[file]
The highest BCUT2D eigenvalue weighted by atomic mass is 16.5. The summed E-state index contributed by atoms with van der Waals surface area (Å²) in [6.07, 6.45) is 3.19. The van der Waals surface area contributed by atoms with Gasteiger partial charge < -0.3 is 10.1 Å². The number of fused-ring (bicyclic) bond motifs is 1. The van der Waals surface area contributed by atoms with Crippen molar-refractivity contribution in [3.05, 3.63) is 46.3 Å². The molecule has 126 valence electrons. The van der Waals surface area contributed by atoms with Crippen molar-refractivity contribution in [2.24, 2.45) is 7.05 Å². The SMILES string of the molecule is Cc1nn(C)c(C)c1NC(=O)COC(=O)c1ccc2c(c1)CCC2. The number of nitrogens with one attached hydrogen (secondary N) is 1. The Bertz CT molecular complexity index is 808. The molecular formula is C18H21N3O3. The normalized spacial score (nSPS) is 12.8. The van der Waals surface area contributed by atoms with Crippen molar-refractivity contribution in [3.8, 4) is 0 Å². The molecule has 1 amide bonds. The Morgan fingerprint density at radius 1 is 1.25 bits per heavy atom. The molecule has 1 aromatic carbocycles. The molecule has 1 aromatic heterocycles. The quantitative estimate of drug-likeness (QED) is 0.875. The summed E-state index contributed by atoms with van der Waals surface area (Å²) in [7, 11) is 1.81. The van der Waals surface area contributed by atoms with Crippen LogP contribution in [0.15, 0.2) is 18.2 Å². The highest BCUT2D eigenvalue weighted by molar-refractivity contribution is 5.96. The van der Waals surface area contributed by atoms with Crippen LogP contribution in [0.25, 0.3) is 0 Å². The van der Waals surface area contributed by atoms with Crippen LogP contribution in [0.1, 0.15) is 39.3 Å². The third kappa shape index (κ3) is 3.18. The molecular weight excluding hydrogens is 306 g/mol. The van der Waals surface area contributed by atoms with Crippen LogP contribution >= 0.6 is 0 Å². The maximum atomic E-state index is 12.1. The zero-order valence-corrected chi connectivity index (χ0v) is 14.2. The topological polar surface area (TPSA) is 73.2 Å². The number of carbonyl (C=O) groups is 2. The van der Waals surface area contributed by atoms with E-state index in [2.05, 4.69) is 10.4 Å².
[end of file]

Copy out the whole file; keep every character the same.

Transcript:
The highest BCUT2D eigenvalue weighted by atomic mass is 16.5. The summed E-state index contributed by atoms with van der Waals surface area (Å²) in [6.07, 6.45) is 3.19. The van der Waals surface area contributed by atoms with Gasteiger partial charge < -0.3 is 10.1 Å². The number of fused-ring (bicyclic) bond motifs is 1. The van der Waals surface area contributed by atoms with Crippen molar-refractivity contribution in [3.05, 3.63) is 46.3 Å². The molecule has 126 valence electrons. The van der Waals surface area contributed by atoms with Crippen molar-refractivity contribution in [2.24, 2.45) is 7.05 Å². The SMILES string of the molecule is Cc1nn(C)c(C)c1NC(=O)COC(=O)c1ccc2c(c1)CCC2. The number of nitrogens with one attached hydrogen (secondary N) is 1. The Bertz CT molecular complexity index is 808. The molecular formula is C18H21N3O3. The normalized spacial score (nSPS) is 12.8. The van der Waals surface area contributed by atoms with Crippen molar-refractivity contribution in [3.8, 4) is 0 Å². The molecule has 1 amide bonds. The Morgan fingerprint density at radius 1 is 1.25 bits per heavy atom. The molecule has 1 aromatic carbocycles. The molecule has 1 aromatic heterocycles. The quantitative estimate of drug-likeness (QED) is 0.875. The summed E-state index contributed by atoms with van der Waals surface area (Å²) in [7, 11) is 1.81. The van der Waals surface area contributed by atoms with Crippen LogP contribution in [0.15, 0.2) is 18.2 Å². The highest BCUT2D eigenvalue weighted by molar-refractivity contribution is 5.96. The van der Waals surface area contributed by atoms with Crippen LogP contribution in [0.25, 0.3) is 0 Å². The van der Waals surface area contributed by atoms with Crippen LogP contribution in [0.1, 0.15) is 39.3 Å². The third kappa shape index (κ3) is 3.18. The molecular weight excluding hydrogens is 306 g/mol. The van der Waals surface area contributed by atoms with Crippen LogP contribution >= 0.6 is 0 Å². The maximum atomic E-state index is 12.1. The zero-order valence-corrected chi connectivity index (χ0v) is 14.2. The topological polar surface area (TPSA) is 73.2 Å². The number of carbonyl (C=O) groups is 2. The van der Waals surface area contributed by atoms with E-state index in [2.05, 4.69) is 10.4 Å².